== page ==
This HoloLens App Can Help The Visually Impaired Navigate
Letting the blind navigate their environment using sound.
As VR and mixed reality headsets continue to make their way into the hands of enthusiasts around the world, we are continually impressed with what developers dream up to help improve the lives of others. From exploring the use of VR for medical training to discovering new ways immersive technology can impact prosthetic patients, exciting progress is being made on a daily basis.
Now one Portland-based HoloLens developer, Javier Davalos, is showing us what the mixed reality hardware can do to help the visually impaired.
In a demonstration video shared on YouTube, Davalos walks us through his latest app for the Microsoft HoloLens mixed reality headset that gives the user audio feedback to assist in navigating their environment.
In the case of this demo, the app spatially maps the room for Davalos to look in any direction and determine the distance of objects through sound. The idea is like a bat’s biological sonar where sounds bounce back like an echo to allow them to detect obstacles in their path or locate food. But for Davalos’ HoloLens app, sounds get louder or softer depending on how far away you are from an object.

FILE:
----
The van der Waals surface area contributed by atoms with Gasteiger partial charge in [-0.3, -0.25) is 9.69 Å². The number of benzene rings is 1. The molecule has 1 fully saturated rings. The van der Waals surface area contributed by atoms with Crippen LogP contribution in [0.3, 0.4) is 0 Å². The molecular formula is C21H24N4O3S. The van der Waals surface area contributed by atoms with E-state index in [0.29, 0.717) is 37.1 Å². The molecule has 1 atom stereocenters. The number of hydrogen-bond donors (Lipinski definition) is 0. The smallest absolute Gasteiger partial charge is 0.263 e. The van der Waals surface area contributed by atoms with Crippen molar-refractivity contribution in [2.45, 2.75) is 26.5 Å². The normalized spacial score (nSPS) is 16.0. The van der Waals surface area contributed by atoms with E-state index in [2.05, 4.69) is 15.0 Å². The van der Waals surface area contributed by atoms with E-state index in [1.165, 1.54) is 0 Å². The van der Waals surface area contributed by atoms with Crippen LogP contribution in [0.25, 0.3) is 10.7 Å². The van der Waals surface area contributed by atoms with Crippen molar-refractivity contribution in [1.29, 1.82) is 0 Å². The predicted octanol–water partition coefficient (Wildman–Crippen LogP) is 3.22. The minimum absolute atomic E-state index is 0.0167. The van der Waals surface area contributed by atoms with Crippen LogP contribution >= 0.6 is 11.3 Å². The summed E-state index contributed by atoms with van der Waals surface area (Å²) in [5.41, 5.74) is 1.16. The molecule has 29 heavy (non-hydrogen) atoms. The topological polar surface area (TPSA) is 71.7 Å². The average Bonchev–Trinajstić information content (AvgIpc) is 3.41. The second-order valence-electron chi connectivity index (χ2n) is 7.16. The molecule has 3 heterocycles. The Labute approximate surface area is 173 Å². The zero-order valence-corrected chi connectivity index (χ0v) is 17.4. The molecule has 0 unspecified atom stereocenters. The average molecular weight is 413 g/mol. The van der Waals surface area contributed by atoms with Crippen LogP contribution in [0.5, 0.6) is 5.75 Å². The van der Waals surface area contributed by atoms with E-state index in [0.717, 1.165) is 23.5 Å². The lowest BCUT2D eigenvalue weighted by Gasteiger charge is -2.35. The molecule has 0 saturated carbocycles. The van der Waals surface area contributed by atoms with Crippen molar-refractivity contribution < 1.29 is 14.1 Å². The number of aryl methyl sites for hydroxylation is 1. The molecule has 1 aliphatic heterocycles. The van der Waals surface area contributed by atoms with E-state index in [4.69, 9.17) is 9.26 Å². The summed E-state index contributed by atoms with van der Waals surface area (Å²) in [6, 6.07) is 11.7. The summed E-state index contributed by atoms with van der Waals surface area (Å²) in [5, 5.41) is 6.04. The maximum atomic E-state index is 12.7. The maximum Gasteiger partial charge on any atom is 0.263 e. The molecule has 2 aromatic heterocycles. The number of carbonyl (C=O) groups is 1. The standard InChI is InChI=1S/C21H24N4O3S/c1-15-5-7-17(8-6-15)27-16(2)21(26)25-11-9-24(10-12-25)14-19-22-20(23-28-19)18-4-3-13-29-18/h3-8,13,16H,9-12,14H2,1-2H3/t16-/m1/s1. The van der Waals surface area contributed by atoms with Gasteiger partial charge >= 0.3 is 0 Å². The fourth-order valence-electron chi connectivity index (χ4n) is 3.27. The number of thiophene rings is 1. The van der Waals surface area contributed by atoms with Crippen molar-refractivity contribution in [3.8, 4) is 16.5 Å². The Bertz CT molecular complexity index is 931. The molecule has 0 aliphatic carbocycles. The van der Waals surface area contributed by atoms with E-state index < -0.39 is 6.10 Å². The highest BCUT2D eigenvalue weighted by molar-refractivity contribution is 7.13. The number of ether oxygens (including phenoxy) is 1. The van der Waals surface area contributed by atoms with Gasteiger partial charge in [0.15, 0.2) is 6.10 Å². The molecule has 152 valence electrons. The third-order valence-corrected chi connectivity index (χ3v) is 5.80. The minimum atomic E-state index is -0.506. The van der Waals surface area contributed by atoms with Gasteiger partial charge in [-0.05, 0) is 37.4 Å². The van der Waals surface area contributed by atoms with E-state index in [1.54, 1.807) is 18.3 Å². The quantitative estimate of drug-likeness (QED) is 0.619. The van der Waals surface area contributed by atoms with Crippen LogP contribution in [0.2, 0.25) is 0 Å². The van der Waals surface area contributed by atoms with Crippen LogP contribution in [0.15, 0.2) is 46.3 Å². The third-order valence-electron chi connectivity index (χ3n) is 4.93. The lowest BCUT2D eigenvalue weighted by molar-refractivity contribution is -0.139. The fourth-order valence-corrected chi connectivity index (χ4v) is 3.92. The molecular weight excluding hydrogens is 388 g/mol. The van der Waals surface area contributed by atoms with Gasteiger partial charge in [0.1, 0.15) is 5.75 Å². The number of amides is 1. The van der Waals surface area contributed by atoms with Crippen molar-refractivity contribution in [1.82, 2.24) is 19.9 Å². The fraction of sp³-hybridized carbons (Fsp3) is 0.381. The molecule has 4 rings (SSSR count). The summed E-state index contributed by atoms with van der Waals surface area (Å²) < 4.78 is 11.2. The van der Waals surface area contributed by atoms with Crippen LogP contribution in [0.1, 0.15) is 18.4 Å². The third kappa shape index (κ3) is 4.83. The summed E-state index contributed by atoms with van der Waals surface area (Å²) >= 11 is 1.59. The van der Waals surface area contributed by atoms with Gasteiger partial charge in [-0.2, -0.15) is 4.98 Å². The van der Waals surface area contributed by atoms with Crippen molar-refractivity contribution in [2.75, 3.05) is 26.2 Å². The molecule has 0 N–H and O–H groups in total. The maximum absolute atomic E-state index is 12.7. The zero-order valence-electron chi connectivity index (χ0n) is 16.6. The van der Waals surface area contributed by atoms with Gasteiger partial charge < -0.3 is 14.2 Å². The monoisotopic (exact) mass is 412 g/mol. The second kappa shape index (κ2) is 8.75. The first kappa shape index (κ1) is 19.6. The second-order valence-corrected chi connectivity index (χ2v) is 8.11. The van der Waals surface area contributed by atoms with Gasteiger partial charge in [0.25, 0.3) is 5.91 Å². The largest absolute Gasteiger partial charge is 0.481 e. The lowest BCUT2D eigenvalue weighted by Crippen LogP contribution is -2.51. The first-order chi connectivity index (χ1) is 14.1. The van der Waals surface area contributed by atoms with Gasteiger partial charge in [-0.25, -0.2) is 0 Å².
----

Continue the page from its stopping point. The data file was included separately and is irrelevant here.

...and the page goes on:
In the first minute of the demonstration, Davalos shows a monoscopic version of the app where you have the ability to hear different sounds depending on what is in front of you. The floor makes a sound different from the floor. And other objects in the room also have a unique sound as well. In a way, it could be possible for users to identify objects over time just through the specific sound feedback.
It’s when Davalos switches the app to stereo mode, or “two eyes” according to him, that things get even more exciting. Now instead of audio feedback from a single point in front of you, two points project sound into your left and right ear, allowing for added object awareness like determining edges or maybe where a wall ends. Moving your head left to right over a wall edge gives you a more accurate understanding of where the wall ends and a hallway begins.
In addition to stereo mode, Davalos shows how he built in simple voice commands into the app that can let you hear distance measurements and which direction North lies. He also used the app to count the number of stair steps in front of him.
Davalos has been busy at work developing apps for the HoloLens, everything from home interior design to an actual gardening tool, but he’s asking for your help on this visual assistant app. He is currently looking for someone with visual impairment to test the application and see how the app can be improved upon. In the mean time, we can’t wait to see where the project goes.